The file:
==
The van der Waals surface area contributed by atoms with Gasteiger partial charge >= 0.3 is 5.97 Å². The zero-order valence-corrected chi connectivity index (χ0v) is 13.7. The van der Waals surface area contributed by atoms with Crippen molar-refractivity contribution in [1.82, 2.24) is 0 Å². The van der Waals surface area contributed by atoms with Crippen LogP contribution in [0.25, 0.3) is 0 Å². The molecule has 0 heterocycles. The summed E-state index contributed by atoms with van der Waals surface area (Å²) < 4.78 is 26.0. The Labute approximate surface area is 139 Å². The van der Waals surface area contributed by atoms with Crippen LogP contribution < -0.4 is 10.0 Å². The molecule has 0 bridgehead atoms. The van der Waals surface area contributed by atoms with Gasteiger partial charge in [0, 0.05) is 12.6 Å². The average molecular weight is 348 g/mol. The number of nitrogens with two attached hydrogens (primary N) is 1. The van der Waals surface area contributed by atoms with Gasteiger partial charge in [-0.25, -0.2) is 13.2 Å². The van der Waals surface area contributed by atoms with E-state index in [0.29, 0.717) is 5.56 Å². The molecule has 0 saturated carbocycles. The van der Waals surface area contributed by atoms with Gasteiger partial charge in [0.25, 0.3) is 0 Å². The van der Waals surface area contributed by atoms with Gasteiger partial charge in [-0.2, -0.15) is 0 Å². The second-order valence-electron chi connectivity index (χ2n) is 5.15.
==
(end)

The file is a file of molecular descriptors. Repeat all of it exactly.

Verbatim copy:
The van der Waals surface area contributed by atoms with Gasteiger partial charge >= 0.3 is 5.97 Å². The zero-order valence-corrected chi connectivity index (χ0v) is 13.7. The van der Waals surface area contributed by atoms with Crippen molar-refractivity contribution in [1.82, 2.24) is 0 Å². The van der Waals surface area contributed by atoms with Crippen LogP contribution in [0.25, 0.3) is 0 Å². The molecule has 0 heterocycles. The summed E-state index contributed by atoms with van der Waals surface area (Å²) < 4.78 is 26.0. The Labute approximate surface area is 139 Å². The van der Waals surface area contributed by atoms with Crippen LogP contribution < -0.4 is 10.0 Å². The molecule has 0 bridgehead atoms. The van der Waals surface area contributed by atoms with Gasteiger partial charge in [0, 0.05) is 12.6 Å². The average molecular weight is 348 g/mol. The number of nitrogens with two attached hydrogens (primary N) is 1. The van der Waals surface area contributed by atoms with Gasteiger partial charge in [-0.25, -0.2) is 13.2 Å². The van der Waals surface area contributed by atoms with E-state index in [0.29, 0.717) is 5.56 Å². The molecule has 0 saturated carbocycles. The van der Waals surface area contributed by atoms with Gasteiger partial charge in [0.25, 0.3) is 0 Å². The van der Waals surface area contributed by atoms with Gasteiger partial charge in [-0.2, -0.15) is 0 Å². The second-order valence-electron chi connectivity index (χ2n) is 5.15.